I recently purchased a PantoRouter, which is a router-based machine (or jig) that creates both sides of a host of joints, including mortise and tenon, angled mortise and tenon, double and triple mortise and tenon, dovetails, box joints, bridle joints, half laps, mitered variations, castle joints, slot mortises, bowties, diamonds and dowels. It uses a pantograph mechanism with a bearing stylus that registers on a robust and affordable template platform to cut the joints. It is a very high quality machine with excellent fit and finish that is easily calibrated and set up for cutting joints. It is also very refined at this point (mine is a V5 and they seem to have thought of everything).
Machine joinery was a missing capability from my shop. I considered a hollow chisel mortiser, as well as the router-based solutions on the market: Multi-Router; Router Boss; Leigh M&T, and Domino. I went with the PantoRouter, but a Domino is also in my future because sometimes it’s better to take the tool to the work.
The first project with the PantoRouter was to build a workstation for it. This is the build.
The frames are walnut and the panels and drawers are Baltic birch ply. Making the joinery with the PantoRouter really put a grin on my face. Every joint came out perfectly and the frame snapped together nice and square. I was blown away.
The drawer boxes are constructed with locking rabbets.
I mounted the inset drawer faces flush with the frame and used stainless steel drawer pulls from Home Depot that match the hardware on my other shop furniture.
Doubled up 3/4″ ply (glued and screwed) is used for both the top and the auxiliary table. Baltic Birch is used for the top layer, and cheaper stuff for the bottom layer. The top was then edge banded with 3/8″ walnut resawed from some left over scrap.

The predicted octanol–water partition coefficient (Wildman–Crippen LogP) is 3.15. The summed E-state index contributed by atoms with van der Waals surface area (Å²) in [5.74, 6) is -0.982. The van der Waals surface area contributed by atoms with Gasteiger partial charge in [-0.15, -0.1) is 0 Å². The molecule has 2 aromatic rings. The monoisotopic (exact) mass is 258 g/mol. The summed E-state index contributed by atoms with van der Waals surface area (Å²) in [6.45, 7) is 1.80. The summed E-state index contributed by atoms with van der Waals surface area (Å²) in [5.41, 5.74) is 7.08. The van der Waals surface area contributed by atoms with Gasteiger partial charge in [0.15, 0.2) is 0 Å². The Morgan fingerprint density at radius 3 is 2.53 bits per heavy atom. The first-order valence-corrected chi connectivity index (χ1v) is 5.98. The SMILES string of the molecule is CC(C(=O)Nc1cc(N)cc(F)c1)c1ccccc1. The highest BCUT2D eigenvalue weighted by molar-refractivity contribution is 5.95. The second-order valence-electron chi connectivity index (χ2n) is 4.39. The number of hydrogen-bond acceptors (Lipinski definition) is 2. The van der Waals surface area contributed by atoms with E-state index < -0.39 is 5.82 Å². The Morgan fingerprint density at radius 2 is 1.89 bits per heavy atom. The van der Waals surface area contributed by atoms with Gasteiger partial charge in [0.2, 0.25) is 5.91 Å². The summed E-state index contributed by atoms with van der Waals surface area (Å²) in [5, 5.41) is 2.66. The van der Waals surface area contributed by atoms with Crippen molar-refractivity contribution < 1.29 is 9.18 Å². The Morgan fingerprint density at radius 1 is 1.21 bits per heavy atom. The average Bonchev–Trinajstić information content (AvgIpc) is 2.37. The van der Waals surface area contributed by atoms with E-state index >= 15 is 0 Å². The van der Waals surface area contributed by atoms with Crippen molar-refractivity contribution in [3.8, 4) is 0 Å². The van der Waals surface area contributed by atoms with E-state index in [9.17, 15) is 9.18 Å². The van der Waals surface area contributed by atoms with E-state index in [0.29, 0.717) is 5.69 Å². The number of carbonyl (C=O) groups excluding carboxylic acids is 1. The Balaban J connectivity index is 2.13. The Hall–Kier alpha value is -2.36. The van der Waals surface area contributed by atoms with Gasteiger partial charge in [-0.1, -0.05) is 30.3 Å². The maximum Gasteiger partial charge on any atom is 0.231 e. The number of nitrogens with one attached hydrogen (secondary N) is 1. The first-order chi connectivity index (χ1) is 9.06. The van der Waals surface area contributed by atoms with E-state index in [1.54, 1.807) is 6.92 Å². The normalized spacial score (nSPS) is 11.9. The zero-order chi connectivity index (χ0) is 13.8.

Speaking of drawer faces, the face for the auxiliary table was a bit tricky. Usually I shim the drawer faces in place and temporarily attach them to the drawer boxes through the hardware holes, then pull the drawer out and screw the faces on from the inside. However, the face for the auxiliary table has to be attached with the hardware already installed and the drawer out of the cabinet. Furthermore, I didn’t want to make adjustments to the drawer slides to center the face because I had already gone to great pains getting them co-planer with the table top. Here was my solution:
I drilled small pilot holes in the drawer face for the drawer pull hardware. Then I shimmed the drawer front in place and drilled pilot holes in the auxiliary table, using the pilot holes I had pre-drilled in the drawer face as drill guides. I then removed the face and used a forstner bit of the same diameter as my drawer pull screw heads to drill clearance holes for the screw heads into the auxiliary table, using the pilot holes as a guide for placement. The screw heads for the drawer pulls acted as indexing pins for the drawer face when I went to glue it up. I added red locktite to the hardware screws before gluing on the drawer face because they are permanently entombed at this point.
A section of T-track is added to the auxiliary table, which allows the work support to be secured in any position on the auxiliary table front-to-back. The groove in the work support base also allows left-to-right adjustment on the table, which is handy if you need to rotate the PantoRouter 90 degrees on the table to support a long workpiece in the other direction. The box joints for the work support were made on the PantoRouter, which was very quick and easy.
The table can be locked fully open with a T-track stop block.
The work support fits nicely in the drawer.
Bit and bearing guide tray for the top left drawer.
Custom trays are planned for all the templates, but I haven’t gotten to that yet, so for now they are just sitting in the drawers.
Despite having everything comfortably stowed in the drawers (inefficiently due to the lack of custom template trays), The biggest drawer is still completely empty! This cart has storage galore.
I’m very happy with how this turned out. I love the design of the cart.